FIG. 23 illustrates the "valve run" routine 157 which allows a user to manually start a preset program A, B, or C. The valve run routine 157 operates similar to the AUTO routine 140, but allows the user to manually select a program, rather than execute a program in response to a match between the current time and a program stack starting time.
FIG. 24 illustrates the zone manual routine 159 which allows a user to manually water a selected irrigation zone by selecting a single watering zone, setting a watering duration for the zone, and initiating the set watering cycle.
FIG. 25 illustrates a pause and escape routine 169 which allows a user to suspend the current routine. The pause and escape routine 169 is entered by pressing the set button 34. The "pause" indicator on the indicator region 46 of the display 31 is activated and, if the set button 34 is pressed for five seconds, the current program is suspended, and the menu routine 133 is entered. If the set button 34 is pressed for less than five seconds, the "pause" indicator is deactivated, and the currently executing routine is resumed. The pause and escape routine 169 cannot be entered when the control module 3 is connected to a PC 95 since the detected presence of a connection to a PC 95 disables detection of operations of the key switches 32-34.
FIG. 26 illustrates the "no power" routine 129. If the control module 3 is not present in the system cabinet 2, the menu bar 48 of the display 31 is displayed without the AUTO or MAN regions activated. If the control module 3 is present in the system cabinet 2 and AC power is present, as indicated by the mains signal line 64, the complete menu bar 48 is displayed on the display 31. If AC power is not present, the display 31 is flashed once per second.
FIG. 27 illustrates the test routine 161 which, in the illustrated program 56, provides three variations for testing a preset program. The first test at 173 sets a timer to three seconds and disables the master valve 89. The second test at 174 sets the timer to one minute and enables the master valve 89. The third test at 175 sets the timer to five minutes and enables the master valve. Once the desired test is selected, and the timer and master valve 89 set accordingly, the routine 161 functions in a manner similar to the AUTO routine 140 or MAN routine 141 with a modified "sequence zones" loop 177. The modified sequence zones loop 177 differs from the standard sequence zones routine 152 in that if coil current is sensed at 178, at 179 a YES indicator in the budget region of the menu bar 48 is activated. If coil current is not sensed, at 180 a NO indicator is activated. The second and third tests 174 and 175 allow water to flow through the valves 4 or 107 as their valves are sequenced for visual confirmation. The first test 173 is a dry test run. When the last programmed zoned has been sequenced through, the master valve 89 is disabled, and control is returned to the menu routine 133.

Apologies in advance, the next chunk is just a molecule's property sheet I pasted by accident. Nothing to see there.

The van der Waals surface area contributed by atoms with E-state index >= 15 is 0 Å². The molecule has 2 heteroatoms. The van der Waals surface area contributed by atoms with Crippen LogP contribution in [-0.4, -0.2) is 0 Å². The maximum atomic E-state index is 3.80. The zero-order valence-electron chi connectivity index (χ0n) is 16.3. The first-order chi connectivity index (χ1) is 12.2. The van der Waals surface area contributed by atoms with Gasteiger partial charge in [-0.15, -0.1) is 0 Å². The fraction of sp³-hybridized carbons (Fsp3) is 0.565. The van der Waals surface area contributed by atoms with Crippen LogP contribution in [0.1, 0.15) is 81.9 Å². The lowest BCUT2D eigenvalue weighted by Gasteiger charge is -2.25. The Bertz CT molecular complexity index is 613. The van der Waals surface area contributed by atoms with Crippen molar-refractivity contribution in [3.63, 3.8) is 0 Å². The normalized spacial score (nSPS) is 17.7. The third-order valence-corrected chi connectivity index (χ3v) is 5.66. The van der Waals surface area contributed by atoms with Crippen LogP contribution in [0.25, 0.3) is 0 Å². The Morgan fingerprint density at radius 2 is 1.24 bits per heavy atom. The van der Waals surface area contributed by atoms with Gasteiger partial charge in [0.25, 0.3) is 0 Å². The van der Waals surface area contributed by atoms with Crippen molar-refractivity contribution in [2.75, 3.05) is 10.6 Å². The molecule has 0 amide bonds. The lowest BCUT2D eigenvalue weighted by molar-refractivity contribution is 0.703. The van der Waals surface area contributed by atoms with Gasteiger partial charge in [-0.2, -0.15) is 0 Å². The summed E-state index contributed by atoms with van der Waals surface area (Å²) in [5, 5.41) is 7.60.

FIG. 28 illustrates the program review routine 171 which allows a user to single step through any or all of the preset programs A, B, and/or C. The program review routine 171 is entered by pressing the increment and decrement buttons 33 and 34 simultaneously at 183. The program review routine 171 can only be entered from the OFF state 138. In all other routines, simultaneous pressing of the buttons 33 and 34 is ignored. The program review routine 171 can be exited at any time by entering the pause and escape routine 169. When the last preset program has been reviewed, the routine 171 enters the OFF state 138.
It is to be understood that while certain forms of the present invention have been illustrated and described herein, it is not to be limited to the specific forms or arrangement of parts described and shown.
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|U.S. Classification||700/16, 239/69|
|International Classification||G05B19/10, G05B19/042|
|Cooperative Classification||G05B2219/23406, G05B2219/23029, G05B19/108, G05B2219/2625, G05B2219/25467, G05B19/0426, G05B2219/21015, G05B2219/23401|
|European Classification||G05B19/10S1, G05B19/042P|
|Feb 6, 1995||AS||Assignment|
Owner name: WATERMATION GROUP LTD., ENGLAND
Free format text: ASSIGNMENT OF ASSIGNORS INTEREST;ASSIGNORS:MADDEN, PETER R.;BEKS, FRANCISCUS B.J.M.;NUTT, GRAHAM J.;AND OTHERS;REEL/FRAME:007314/0083;SIGNING DATES FROM 19950127 TO 19950131
|Sep 5, 2000||REMI||Maintenance fee reminder mailed|
|Feb 11, 2001||LAPS||Lapse for failure to pay maintenance fees|
|Apr 17, 2001||FP||Expired due to failure to pay maintenance fee|
Effective date: 20010211